The Unlovely

What a walk down San Francisco’s Market street and into its main library reveals about the city’s great divide

Today I’m walking down Market Street in San Francisco, staring a few seconds too long at the faces and scenes I pass, and with a voyeurism that shames me as I realize that I would never permit myself to gaze like this in a city of a developing country. A few weeks away from this city and I have forgotten what passes for normal here: a man passed out and sprawled on the sidewalk, his bicycle overturned and tangled in his feet; an acrid smell from a man setting his hair on fire with a lighter; a young woman struggling to drag several suitcases and a cart over the uneven brick sidewalk.

A couple months ago I read an essay in The New Yorker on a prominent Silicon Valley technologist/empire-builder. The Brooklyn-based writer of the article could barely conceal his discontent at his surroundings during this reporting, and a thinly veiled sense of superiority when confronted with a very 'unlovely Silicon Valley', as he described it. Ever since reading this phrase, I keep silently tossing the adjective around, trying it on any number of objects, streets, scenes I see in San Francisco and its periphery. I don’t dare use it out loud to anyone I know here, for fear of offense, and yet the more often I put the word into contact with what I see, the more it gains force, legitimacy, even creating a sense of calm as I realize it explains much of the grating aesthetic disjunction I have had with the cityscape since moving here. But now, as I walk down Market, confronted with what many would agree is the most obvious of the ‘unlovely’ here, I realize the word is bubbling up with a force that I might not be able to suppress.

My walk was to take me to the SF public library to work for the day. Despite having lived here for over a year, I’d never visited the main branch, and had expected it to fall into the general sphere of public spaces of learning that I had frequented over the years: the British Library in London, where I spent some time as an undergrad doing research in the archives; the bibliothèque in Lyon, a space I had also spent many weekends writing essays in French for the classes I was auditing while teaching there. These spaces seemed to attract a mix of the economic and social reality of their respective city's population. In Lyon, the library struck me (and this was in the France of the late aughts) as an exemplary public institution, its visitors a perfect cross-section of the city. More symbolically, it seemed an easy example of French coexistence, appeasing to my liberal sensibilities: there were the young ‘bobo’s' (bourgeois bohemiens), several older French men in carefully pressed wool suits, some maghrébin teenagers studying with earbuds in, a few older Vietnamese women on the computers. And, for an example closer to home, a week ago I ascended the marble staircase of the New York Public Library to spend an afternoon of work under the coffered ceiling of the main reading room, one of a sea of readers and writers in that grand space with the warm lamps and spirit of quiet industry.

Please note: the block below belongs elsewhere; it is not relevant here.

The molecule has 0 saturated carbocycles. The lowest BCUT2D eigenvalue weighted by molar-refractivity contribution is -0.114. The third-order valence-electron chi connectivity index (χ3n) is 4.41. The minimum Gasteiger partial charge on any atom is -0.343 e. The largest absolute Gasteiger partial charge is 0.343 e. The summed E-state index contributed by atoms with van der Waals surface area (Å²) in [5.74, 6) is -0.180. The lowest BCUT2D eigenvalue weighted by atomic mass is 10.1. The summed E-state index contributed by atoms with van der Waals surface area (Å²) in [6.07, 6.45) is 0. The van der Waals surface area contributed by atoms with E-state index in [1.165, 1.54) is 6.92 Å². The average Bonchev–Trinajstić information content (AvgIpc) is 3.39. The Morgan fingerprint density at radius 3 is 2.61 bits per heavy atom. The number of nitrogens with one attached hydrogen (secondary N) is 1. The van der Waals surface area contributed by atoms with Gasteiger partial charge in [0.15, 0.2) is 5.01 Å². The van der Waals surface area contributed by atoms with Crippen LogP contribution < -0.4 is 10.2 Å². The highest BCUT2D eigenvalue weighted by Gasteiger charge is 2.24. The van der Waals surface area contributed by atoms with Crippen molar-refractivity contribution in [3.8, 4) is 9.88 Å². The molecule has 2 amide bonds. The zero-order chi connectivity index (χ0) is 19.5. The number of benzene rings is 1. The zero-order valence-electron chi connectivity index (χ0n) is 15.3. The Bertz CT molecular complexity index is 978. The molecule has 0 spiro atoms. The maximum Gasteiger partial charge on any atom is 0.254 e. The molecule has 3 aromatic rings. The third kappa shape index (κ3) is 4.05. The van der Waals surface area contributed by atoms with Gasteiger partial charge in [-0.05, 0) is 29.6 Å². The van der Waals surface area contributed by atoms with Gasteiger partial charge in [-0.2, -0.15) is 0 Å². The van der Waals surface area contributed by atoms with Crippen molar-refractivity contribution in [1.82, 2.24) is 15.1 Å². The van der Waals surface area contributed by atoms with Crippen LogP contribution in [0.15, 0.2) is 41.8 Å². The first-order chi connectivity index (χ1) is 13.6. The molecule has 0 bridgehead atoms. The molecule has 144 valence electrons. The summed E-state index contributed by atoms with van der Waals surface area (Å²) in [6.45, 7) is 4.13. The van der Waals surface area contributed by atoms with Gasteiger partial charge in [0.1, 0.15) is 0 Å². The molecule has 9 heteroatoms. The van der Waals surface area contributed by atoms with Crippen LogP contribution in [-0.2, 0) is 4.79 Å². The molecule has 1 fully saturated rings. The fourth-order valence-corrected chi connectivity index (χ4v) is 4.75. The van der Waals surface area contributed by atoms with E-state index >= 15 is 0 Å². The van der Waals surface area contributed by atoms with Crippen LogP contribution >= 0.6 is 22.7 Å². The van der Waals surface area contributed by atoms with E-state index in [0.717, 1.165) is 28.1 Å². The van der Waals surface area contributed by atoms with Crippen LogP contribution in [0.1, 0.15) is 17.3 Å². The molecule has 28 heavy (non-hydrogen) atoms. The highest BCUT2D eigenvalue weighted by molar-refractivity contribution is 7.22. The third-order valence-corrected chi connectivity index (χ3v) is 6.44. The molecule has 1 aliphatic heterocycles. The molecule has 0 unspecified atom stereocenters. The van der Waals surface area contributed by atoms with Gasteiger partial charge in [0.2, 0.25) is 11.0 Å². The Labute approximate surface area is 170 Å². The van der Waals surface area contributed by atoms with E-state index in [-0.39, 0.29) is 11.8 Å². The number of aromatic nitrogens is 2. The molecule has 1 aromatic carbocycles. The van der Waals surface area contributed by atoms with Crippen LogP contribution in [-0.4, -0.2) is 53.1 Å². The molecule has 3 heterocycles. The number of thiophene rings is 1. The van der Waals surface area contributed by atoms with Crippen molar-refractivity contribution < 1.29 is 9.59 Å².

Today, upon entering the (unlovely, I mouth to myself) grey, institutional lobby of the main branch of the SF library, I am hit with a whiff of dried urine that recalls what I’ve just passed on my walk here. An older lady sits alone on the grey stairs leading to the basement, cart nestled between her legs, silently staring an inch in front of her eyes at the braids she is plaiting for herself. Neither the guards nor the other patrons seem to take any notice of her. I take the elevator up, and realize I am the only one riding who is not carrying a significant portion of my worldly possessions with me. On the fifth floor, searching amongst the rows of desks for an empty space, I pass by a few older men and women reading magazines and newspapers, but several with no materials at all, their heads cradled in their arms, hunched over and sleeping with the heaviness of the exhausted, face-down on the desks. Walking past the desks and computer stations one by one, I realize I had never been so aware of bodily odors when in a library. The privilege of having access to a washing machine flits through my mind (a thought I’ve rarely considered outside of time spent in rural Nepal and Haiti). After a tour of the 4th and 5th floors — and at this point I admit to myself that I am no longer really searching for a desk, but rather for some understanding of who in my city inhabits this space at 11am on a Monday, — I register that I am perhaps in the minority of library visitors who can leave here and return to a home. This realization adds to my sense of disorientation after the already disconcerting walk down Market street: I have never studied or worked in an environment where this is true.